Forms of Glory: Structure and Sense in Virgil's Aeneid

Forms of Glory: Structure and Sense in Virgil's Aeneid

Forms of Glory: Structure and Sense in Virgil's Aeneid

Forms of Glory: Structure and Sense in Virgil's Aeneid

Synopsis

Exploring the metaphorical world of Virgil's narrative, Hunt ranges throughout the poem viewing its part in relation to the structure of the whole as a unique aesthetic presentation. The result is penetrating application of organistic formalism to the entirety of the Aeneid and a strengthening of the bond between classical scholarship and contemporary criticism.

Excerpt

Writing an introduction to the structure of Virgil's Aeneid--one that will be helpful to the student or generally educated reader--is a tricky business, because the Aeneid is, in many respects, a tricky epic. It has a clear and, so to speak, objective three-part structure; but the basis of profluence is really subjective: the character of Aeneas--his desires and guilt, his accomplishments and sadness. One can explain in terms of Virgil's life and times--his own character as a citizen and as a poet--a good deal about why he constructed his epic as he did, but such explanation obviously fails to get inside the poem, account for the steady ambiguity and power of the poet's imagery and characterization. Again, one can explain a good deal by close commentary on Virgil's use of earlier epics--the Iliad, the Odyssey, and that bold and cynical mock-epic, Apollonios Rhodios' Argonautica. But besides the difficulty inevitably involved in any attempt at describing the exact meaning of the vastly complex originals, the critic's work must be partial and misleading in at least two ways: it leaves the reader confused about what, precisely, Virgil's innumerable borrowings imply (since the borrowed materials comment on the poem and the poem comments on the borrowings), and it leaves him confused about the degree of Virgil's originality.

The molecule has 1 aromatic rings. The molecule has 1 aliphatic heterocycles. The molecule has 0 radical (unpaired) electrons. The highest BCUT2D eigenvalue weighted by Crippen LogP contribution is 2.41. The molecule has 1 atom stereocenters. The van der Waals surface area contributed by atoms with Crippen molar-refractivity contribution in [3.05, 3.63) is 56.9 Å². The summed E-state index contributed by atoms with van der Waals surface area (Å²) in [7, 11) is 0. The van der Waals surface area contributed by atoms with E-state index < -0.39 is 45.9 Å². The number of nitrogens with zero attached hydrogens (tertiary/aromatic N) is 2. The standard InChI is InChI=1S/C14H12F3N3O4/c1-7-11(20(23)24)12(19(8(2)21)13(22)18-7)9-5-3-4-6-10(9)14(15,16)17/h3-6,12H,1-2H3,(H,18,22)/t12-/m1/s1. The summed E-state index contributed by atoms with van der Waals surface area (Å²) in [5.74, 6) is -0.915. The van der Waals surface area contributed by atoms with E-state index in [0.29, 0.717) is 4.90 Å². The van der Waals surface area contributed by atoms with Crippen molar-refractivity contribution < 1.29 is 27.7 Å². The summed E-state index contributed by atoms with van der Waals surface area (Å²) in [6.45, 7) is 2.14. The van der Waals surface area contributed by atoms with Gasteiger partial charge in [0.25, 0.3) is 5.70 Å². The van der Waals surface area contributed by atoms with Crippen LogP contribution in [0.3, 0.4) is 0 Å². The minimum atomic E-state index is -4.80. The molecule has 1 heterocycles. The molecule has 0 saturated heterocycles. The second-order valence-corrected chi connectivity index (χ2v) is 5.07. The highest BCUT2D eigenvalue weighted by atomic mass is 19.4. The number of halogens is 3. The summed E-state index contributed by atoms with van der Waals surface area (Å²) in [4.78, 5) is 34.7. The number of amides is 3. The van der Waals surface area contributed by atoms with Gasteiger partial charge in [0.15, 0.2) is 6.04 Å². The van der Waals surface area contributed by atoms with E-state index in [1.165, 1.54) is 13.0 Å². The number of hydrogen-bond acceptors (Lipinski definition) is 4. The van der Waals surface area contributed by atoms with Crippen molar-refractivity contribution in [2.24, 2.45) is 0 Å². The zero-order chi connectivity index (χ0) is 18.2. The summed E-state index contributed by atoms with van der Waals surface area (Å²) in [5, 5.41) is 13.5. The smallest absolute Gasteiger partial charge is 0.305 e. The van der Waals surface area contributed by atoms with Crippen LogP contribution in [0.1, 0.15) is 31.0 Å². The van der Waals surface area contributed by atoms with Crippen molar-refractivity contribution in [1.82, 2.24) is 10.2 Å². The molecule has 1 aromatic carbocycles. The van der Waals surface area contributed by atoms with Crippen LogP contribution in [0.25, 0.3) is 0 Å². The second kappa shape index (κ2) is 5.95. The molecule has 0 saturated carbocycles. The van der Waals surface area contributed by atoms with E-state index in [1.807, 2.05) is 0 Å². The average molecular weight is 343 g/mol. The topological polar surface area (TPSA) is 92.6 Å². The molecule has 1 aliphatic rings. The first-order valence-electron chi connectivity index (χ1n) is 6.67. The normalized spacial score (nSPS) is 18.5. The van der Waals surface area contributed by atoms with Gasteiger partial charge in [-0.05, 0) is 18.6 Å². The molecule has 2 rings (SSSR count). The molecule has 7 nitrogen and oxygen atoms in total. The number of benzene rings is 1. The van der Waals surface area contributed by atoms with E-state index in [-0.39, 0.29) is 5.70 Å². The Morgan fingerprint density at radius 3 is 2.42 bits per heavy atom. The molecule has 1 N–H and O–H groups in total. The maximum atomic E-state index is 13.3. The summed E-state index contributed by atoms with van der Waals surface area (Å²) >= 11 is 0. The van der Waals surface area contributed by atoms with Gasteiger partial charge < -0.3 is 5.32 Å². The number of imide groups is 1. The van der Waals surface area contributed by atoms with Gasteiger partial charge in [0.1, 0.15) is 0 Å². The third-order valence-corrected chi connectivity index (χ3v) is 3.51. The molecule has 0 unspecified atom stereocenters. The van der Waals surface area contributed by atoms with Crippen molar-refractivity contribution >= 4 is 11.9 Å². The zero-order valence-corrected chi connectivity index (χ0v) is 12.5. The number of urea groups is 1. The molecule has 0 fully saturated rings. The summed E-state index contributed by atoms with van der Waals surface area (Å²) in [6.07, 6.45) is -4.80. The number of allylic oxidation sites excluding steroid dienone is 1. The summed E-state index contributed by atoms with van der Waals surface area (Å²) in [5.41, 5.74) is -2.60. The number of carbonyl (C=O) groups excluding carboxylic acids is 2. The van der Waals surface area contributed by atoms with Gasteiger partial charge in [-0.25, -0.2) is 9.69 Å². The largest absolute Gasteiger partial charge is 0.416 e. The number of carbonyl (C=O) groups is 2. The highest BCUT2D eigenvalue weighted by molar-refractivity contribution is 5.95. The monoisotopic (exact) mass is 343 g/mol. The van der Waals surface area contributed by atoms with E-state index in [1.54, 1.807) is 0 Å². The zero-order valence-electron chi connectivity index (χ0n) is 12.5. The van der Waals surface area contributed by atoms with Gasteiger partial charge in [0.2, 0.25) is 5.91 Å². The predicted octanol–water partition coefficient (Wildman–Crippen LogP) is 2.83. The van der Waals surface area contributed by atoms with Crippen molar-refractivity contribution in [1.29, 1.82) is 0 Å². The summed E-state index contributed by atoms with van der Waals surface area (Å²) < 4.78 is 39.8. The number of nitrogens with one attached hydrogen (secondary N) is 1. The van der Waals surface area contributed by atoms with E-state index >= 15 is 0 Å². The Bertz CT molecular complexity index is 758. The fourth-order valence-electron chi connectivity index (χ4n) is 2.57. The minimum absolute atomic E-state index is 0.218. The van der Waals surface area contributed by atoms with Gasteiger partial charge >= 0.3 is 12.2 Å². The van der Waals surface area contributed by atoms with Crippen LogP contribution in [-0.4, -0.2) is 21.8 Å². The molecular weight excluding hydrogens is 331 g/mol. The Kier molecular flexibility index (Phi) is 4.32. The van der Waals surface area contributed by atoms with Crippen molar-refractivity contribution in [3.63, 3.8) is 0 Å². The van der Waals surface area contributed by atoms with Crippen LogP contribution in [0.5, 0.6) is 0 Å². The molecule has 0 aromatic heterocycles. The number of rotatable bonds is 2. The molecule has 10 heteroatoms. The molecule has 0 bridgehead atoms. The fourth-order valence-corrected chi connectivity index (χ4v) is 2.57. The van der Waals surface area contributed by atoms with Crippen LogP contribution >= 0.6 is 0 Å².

For example, when Aeneas is having his affair with Dido, Virgil borrows heavily (as numerous readers have pointed out) from two sections of the Argonautica, Jason's visit to the isle of Lemnos and his later adventures with Medea. Jason, on the isle of Lemnos, wears a scarlet cape with symbolic golden figures on it, all of them suggestive of the advantage of gentleness and the civilized arts over violence--yet in the end it is by gentleness that Jason wins and later, not-at-all-gently betrays the once-violent women of Lemnos. In the same way, of course, he will still later betray the powerful witch Medea. Gentleness in a bad purpose is as bad as violence, then. Aeneas, another warrior famous for gentleness off the field, wears a similar cape of scarlet and gold in Carthage, where he has his affair with Dido- another witch. What the golden figures on Aeneas' cape are we are never told. Virgil's red-cape allusion appears in such a crowd of similar allusions that it cannot be dismissed; but what it means precisely is a mystery, and meant to be one, since Virgil could easily have mentioned the cape's . . .

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